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Qatar 2022’s carbon-neutral claim branded ‘misleading’ in new report

Carbon Market Watch suggests Fifa World Cup will reach goal through ‘creative accounting’.

31 May 2022 Ed Dixon

Getty Images

  • Report says tournament organisers have ignored major sources of emissions
  • Qatar 2022 has been billed as first carbon-neutral World Cup in tournament’s history

Claims from Fifa and local organisers that the Qatar 2022 World Cup will be carbon-neutral have been labelled as misleading in a new report by Carbon Market Watch.

Organisers of the World Cup estimate the event will emit 3.6 megatonnes of carbon dioxide equivalent (MtCO2e), more than some countries produce in a year. However, Carbon Market Watch’s analysis found that this did not accurately represent the tournament’s actual footprint.

The organisation, which scrutinises carbon markets and advocates for effective climate action, believes the calculations ignore major sources of emissions. It adds that the credits being purchased to offset emissions have a low level of environmental integrity, meaning they are unlikely to benefit the climate.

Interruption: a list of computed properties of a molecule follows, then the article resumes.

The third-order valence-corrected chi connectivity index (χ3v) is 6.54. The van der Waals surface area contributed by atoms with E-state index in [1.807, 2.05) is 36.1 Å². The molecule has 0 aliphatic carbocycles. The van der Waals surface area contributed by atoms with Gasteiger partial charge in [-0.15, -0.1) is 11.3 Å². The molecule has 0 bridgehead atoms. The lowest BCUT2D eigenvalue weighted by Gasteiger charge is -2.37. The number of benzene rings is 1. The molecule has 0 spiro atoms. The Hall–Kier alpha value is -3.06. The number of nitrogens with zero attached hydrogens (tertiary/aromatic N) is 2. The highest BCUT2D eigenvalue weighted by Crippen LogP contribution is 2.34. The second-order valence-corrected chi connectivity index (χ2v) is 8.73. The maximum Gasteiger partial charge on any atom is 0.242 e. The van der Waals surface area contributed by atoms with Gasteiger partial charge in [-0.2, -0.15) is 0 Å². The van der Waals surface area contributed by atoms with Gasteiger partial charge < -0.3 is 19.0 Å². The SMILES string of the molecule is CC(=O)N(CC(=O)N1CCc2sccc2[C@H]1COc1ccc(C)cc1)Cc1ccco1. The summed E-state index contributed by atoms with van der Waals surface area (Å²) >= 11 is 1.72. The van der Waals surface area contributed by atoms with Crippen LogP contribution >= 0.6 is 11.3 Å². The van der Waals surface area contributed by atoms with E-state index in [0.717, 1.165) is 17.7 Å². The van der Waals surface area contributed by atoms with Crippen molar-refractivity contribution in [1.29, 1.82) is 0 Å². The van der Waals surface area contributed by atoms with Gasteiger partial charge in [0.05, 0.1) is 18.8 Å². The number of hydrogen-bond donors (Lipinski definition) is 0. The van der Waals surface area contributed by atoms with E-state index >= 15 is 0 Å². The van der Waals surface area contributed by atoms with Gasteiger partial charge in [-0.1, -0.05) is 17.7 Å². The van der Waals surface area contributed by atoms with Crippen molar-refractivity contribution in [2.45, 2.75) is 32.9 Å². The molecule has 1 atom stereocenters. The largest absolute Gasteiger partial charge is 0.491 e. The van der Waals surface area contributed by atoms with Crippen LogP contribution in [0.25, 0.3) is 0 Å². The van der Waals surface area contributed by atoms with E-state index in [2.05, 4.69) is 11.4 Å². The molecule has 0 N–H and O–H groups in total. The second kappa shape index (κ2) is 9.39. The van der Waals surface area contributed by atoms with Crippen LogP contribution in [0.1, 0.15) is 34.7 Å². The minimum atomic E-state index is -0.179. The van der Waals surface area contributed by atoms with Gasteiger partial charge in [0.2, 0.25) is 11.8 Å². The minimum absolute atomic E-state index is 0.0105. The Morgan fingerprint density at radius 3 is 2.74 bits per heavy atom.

Fifa and Qatar have touted the 2022 showpiece as the first carbon-neutral World Cup in the international soccer tournament’s history. Organisers said this would be achieved in four phases: raising awareness, an inventory informing where emissions come from, carbon reduction, and carbon offsetting.

According to Carbon Market Watch, the goal will likely be achieved through ‘creative accounting’, rather than actually reaching a carbon footprint of net-zero.

The report added that the claim appears ‘far-fetched’ due to the underestimation of the emissions associated with the construction of permanent new stadiums that should be attributed to the tournament.

“It would be great to see the climate impact of Fifa World Cups being drastically reduced,” said Carbon Market Watch’s Gilles Dufrasne, the author of the report. “But the carbon neutrality claim that is being made is simply not credible.

“Despite a lack of transparency, the evidence suggests that the emissions from this World Cup will be considerably higher than expected by the organisers, and the carbon credits being purchased to offset these emissions are unlikely to have a sufficiently positive impact on the climate.”

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